Wine Regions That Haven’t Been Ruined by Tourism

·Managing Editor

Want to taste some unique French wines? Head to the island of Corsica instead of Provence. (Photo: Thinkstock)

We’ve all heard of Napa, Sonoma, Provence, and Tuscany. They’re beautiful and their wines are nothing to scoff at. They also happen to be packed with tourists almost year-round. So where do you go these days for an oenophile’s dream vacation without all of the crowds? We asked an expert, Kermit Lynch.

I’d never really paid much mind to the fine print on bottles of wine, but something made me curious about a bottle of Domaine de la Grand des Peres at the St. Regis Deer Valley in Park City, Utah. I scoured the label and came across Lynch’s name. The hotel general manager explained to me that Lynch is something of a legend in the wine world, known for a discerning palate and for discovering delicious vintages in some unlikely places. The author of Adventures on the Wine Route, Lynch has also won the James Beard Foundation's Wine Professional of the Year award.

This was the man who could tell me where to go wine tasting off the beaten track. 

Lynch doesn’t do California wines even though his wine shop is in Berkeley, in the northern part of the state, just a stone’s throw from Napa and Sonoma. He concentrates instead on Italy and France and describes his wine lover’s journey as “following [his] nose.”

“I wanted to find things that pleased me. I decided to go incredibly deep into one or two places rather than scatter myself all over the Earth,” he told me.

Lynch is a natural storyteller, and for him, knowing the story behind a wine makes it that much richer. 

So whether you’re heading out on a specific wine trip or visiting France and Italy as a tourist with a day here and there for some tastings, these are the spots Lynch recommends you visit.


If you’re planning a summer wine trip (in any month but August), you should consider heading to Corsica for its wine. 

Of course wineries get tourists there, but they get them from Italy and France. They aren’t spoiled. You can knock on any of the winemakers’ doors and ask if you can taste the wine, Lynch says. “You show up at these places that never get visitors and you will be so well-received.”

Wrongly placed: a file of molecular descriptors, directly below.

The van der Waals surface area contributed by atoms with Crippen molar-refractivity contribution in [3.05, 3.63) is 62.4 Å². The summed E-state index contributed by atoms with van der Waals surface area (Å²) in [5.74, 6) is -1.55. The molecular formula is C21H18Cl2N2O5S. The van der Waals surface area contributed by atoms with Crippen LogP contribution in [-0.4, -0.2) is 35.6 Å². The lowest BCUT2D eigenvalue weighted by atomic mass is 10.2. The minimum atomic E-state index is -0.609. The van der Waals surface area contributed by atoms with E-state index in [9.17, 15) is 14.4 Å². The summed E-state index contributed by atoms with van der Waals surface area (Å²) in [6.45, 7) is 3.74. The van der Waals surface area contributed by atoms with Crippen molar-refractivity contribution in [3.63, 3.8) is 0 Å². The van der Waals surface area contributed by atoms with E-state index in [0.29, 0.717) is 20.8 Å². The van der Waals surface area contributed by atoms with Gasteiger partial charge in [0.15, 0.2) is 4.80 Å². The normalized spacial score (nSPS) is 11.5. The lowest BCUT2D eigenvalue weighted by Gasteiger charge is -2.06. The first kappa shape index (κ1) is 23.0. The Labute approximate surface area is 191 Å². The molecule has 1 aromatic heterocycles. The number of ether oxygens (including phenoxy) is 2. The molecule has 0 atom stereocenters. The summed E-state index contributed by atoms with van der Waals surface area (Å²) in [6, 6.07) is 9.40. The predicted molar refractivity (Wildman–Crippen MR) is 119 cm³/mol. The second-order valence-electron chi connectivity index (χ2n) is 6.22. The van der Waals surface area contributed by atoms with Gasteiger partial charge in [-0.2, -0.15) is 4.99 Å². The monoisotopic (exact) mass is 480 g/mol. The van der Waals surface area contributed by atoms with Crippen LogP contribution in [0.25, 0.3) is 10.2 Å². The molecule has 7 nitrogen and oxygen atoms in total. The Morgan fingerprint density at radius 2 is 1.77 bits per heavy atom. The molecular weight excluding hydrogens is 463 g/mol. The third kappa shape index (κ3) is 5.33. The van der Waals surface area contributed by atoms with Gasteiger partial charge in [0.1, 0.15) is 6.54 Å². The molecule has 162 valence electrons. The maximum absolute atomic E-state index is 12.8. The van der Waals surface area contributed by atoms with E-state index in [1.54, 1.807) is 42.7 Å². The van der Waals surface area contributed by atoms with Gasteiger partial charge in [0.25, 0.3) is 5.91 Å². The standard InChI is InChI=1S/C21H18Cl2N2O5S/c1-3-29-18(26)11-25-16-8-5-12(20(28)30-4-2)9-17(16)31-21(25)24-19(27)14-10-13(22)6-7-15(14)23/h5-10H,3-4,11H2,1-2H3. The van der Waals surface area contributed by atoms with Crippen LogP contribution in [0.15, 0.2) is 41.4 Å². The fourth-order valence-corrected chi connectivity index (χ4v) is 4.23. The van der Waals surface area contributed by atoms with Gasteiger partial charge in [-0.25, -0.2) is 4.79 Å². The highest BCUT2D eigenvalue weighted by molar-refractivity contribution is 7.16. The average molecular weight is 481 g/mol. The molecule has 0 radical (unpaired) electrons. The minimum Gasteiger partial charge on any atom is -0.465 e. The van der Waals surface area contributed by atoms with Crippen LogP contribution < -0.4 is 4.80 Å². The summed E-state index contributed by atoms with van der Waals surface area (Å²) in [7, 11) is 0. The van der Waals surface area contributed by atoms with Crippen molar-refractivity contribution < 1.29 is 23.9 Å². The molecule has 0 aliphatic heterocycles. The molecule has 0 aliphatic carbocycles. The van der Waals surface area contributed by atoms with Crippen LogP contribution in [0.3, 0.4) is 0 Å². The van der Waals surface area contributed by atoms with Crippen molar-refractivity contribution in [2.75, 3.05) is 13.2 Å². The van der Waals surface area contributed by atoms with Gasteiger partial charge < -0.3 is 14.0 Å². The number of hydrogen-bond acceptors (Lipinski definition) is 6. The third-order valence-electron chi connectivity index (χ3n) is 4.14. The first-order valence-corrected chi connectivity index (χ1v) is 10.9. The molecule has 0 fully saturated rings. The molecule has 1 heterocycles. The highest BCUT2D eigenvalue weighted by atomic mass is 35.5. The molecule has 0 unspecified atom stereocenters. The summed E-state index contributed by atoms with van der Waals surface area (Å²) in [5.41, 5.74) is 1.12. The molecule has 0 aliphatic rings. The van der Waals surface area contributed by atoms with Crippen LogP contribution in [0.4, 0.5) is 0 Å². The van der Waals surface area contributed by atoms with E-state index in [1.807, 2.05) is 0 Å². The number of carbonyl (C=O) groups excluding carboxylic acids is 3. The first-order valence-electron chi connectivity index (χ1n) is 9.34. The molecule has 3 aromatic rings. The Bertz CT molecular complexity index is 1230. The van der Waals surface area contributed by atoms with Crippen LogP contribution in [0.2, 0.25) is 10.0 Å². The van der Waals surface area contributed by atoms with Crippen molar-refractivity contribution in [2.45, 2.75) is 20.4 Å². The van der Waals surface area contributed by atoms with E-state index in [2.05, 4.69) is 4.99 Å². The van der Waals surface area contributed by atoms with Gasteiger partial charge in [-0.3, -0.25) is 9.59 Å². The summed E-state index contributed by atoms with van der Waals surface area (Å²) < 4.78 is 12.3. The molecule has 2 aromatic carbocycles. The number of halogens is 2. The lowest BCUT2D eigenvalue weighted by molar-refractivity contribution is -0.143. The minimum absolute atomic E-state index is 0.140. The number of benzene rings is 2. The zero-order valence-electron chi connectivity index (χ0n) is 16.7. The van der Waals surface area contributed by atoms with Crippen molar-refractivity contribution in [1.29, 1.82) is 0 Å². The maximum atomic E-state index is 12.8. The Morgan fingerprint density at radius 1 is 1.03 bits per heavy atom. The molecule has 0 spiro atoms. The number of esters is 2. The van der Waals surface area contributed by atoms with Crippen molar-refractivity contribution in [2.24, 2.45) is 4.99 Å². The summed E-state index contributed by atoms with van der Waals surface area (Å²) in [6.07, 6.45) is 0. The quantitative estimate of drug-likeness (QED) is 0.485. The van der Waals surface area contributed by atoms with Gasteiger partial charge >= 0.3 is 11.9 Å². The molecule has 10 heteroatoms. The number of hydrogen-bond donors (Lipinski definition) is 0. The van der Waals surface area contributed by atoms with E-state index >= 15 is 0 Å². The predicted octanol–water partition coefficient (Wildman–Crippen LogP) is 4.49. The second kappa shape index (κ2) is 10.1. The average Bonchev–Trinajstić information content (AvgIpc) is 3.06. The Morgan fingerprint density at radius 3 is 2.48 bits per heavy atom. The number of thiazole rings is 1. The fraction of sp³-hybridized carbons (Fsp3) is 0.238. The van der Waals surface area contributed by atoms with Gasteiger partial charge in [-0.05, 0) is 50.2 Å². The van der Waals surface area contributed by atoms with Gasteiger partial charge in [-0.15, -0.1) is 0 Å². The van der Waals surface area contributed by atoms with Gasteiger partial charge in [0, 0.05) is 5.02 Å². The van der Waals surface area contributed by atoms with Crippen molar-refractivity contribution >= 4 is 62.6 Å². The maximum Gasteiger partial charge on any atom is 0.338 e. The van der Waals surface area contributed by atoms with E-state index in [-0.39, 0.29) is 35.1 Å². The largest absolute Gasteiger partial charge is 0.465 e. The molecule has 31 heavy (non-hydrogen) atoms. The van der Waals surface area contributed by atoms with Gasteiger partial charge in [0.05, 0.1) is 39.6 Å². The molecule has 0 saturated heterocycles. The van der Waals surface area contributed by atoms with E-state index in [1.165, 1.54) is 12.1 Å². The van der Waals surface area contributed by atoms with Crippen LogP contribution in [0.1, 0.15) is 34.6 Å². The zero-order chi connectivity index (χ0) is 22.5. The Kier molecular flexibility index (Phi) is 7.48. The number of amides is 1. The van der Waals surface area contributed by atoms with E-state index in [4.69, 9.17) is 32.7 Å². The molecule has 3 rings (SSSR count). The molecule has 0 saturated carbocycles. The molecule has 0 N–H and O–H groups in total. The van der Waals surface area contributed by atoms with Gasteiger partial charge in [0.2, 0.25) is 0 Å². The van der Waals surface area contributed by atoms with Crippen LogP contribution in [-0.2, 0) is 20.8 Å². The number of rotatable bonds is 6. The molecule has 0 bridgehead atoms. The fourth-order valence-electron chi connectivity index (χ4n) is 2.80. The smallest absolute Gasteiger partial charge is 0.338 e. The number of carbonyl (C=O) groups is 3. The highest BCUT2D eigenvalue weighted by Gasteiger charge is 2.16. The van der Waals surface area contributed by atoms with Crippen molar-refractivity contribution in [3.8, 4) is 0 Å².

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Up and down the western coast of Corsica are tucked away little vineyards. The landscape looks like something off a travel magazine cover, craggy and mountainous. Check out Domaine Maestracci near Calvi, Domaine Comte Abbatucci near Ajaccio (stay for lunch at their adorable little restaurant in the hills), and Clos Canarelli close to Figari. The pink granite outcroppings and wild scrub brush there produce a grape that makes the “king” of Corsican wines, the Clos Canarelli Carcaghjolu Neru Vin de France.

The Loire Valley

Muscadet is not considered a sexy wine until you pair it with a plate of oysters.

The region that produces the simple white wine, close to where the Loire river empties into the Atlantic, never gets its due as a place for tourists to visit, but Lynch thinks that is a mistake. 

Rent a car and carve out your own wine route here. (Photo: Thinkstock)

“Work your way slowly around the town of Nantes to visit these tiny wineries where people have never met an American,” Lynch says. “There are no tour buses here. It is simply another world. When you go there and off the beaten path, you enter the reality of wine making, far away from the marketing and publicity that end up making wines fashionable in the United States.”

Related: Why Arizona Is the New Wine Country


You can go wine tasting practically anywhere on this southern Italian island, traveling down dirt roads, up and over mountains, and down into lush green valleys that you never expected to find in such an arid climate. 

Related: Underrated Wine Routes Around the World

The high altitudes coupled with plentiful sunlight make this island a robust wine-making region. And though Europeans know about this gem, it has yet to become overrun by American tourists, particularly in the countryside well away from Palermo, where dialect overpowers Italian, and restaurant menus are written by hand each morning. 

The volcanic ash of Mt. Etna in Sicily provides intense flavor to the region’s wines. (Photo: Thinkstock)

Focus on the smaller wineries around Marsala and Siracusa before heading east to the fertile volcanic soils surrounding Mount Etna. Follow the handwritten wooden signs to find tiny family vineyards.

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